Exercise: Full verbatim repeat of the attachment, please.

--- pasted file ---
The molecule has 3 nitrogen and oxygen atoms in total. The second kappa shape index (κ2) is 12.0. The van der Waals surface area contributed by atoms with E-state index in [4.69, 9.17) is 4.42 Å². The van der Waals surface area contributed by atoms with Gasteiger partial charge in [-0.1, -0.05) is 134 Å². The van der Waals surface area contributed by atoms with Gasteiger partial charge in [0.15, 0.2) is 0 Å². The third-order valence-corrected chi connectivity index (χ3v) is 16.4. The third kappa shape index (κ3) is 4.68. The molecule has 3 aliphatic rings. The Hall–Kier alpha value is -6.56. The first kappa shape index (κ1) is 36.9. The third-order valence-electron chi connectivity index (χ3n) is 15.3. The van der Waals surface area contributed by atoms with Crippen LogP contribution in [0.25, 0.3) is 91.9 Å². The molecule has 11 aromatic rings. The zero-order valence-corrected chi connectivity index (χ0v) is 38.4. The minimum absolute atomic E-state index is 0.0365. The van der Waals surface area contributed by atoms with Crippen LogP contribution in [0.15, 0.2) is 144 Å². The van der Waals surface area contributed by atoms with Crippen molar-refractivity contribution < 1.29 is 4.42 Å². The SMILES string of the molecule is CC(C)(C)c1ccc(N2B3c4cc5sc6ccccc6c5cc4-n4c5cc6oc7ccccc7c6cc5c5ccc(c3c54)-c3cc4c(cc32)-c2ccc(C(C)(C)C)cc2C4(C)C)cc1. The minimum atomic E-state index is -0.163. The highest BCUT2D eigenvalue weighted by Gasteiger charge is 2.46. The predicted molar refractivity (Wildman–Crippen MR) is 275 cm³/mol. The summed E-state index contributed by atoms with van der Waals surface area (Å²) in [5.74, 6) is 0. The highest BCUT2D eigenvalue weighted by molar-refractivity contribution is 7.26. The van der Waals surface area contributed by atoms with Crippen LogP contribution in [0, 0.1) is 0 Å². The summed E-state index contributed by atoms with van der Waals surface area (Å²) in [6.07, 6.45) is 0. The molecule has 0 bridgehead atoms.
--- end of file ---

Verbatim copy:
The molecule has 3 nitrogen and oxygen atoms in total. The second kappa shape index (κ2) is 12.0. The van der Waals surface area contributed by atoms with E-state index in [4.69, 9.17) is 4.42 Å². The van der Waals surface area contributed by atoms with Gasteiger partial charge in [-0.1, -0.05) is 134 Å². The van der Waals surface area contributed by atoms with Gasteiger partial charge in [0.15, 0.2) is 0 Å². The third-order valence-corrected chi connectivity index (χ3v) is 16.4. The third kappa shape index (κ3) is 4.68. The molecule has 3 aliphatic rings. The Hall–Kier alpha value is -6.56. The first kappa shape index (κ1) is 36.9. The third-order valence-electron chi connectivity index (χ3n) is 15.3. The van der Waals surface area contributed by atoms with Crippen LogP contribution in [0.25, 0.3) is 91.9 Å². The molecule has 11 aromatic rings. The zero-order valence-corrected chi connectivity index (χ0v) is 38.4. The minimum absolute atomic E-state index is 0.0365. The van der Waals surface area contributed by atoms with Crippen LogP contribution in [0.15, 0.2) is 144 Å². The van der Waals surface area contributed by atoms with Crippen molar-refractivity contribution < 1.29 is 4.42 Å². The SMILES string of the molecule is CC(C)(C)c1ccc(N2B3c4cc5sc6ccccc6c5cc4-n4c5cc6oc7ccccc7c6cc5c5ccc(c3c54)-c3cc4c(cc32)-c2ccc(C(C)(C)C)cc2C4(C)C)cc1. The minimum atomic E-state index is -0.163. The highest BCUT2D eigenvalue weighted by Gasteiger charge is 2.46. The predicted molar refractivity (Wildman–Crippen MR) is 275 cm³/mol. The summed E-state index contributed by atoms with van der Waals surface area (Å²) in [5.74, 6) is 0. The highest BCUT2D eigenvalue weighted by molar-refractivity contribution is 7.26. The van der Waals surface area contributed by atoms with Crippen LogP contribution in [0, 0.1) is 0 Å². The summed E-state index contributed by atoms with van der Waals surface area (Å²) in [6.07, 6.45) is 0. The molecule has 0 bridgehead atoms.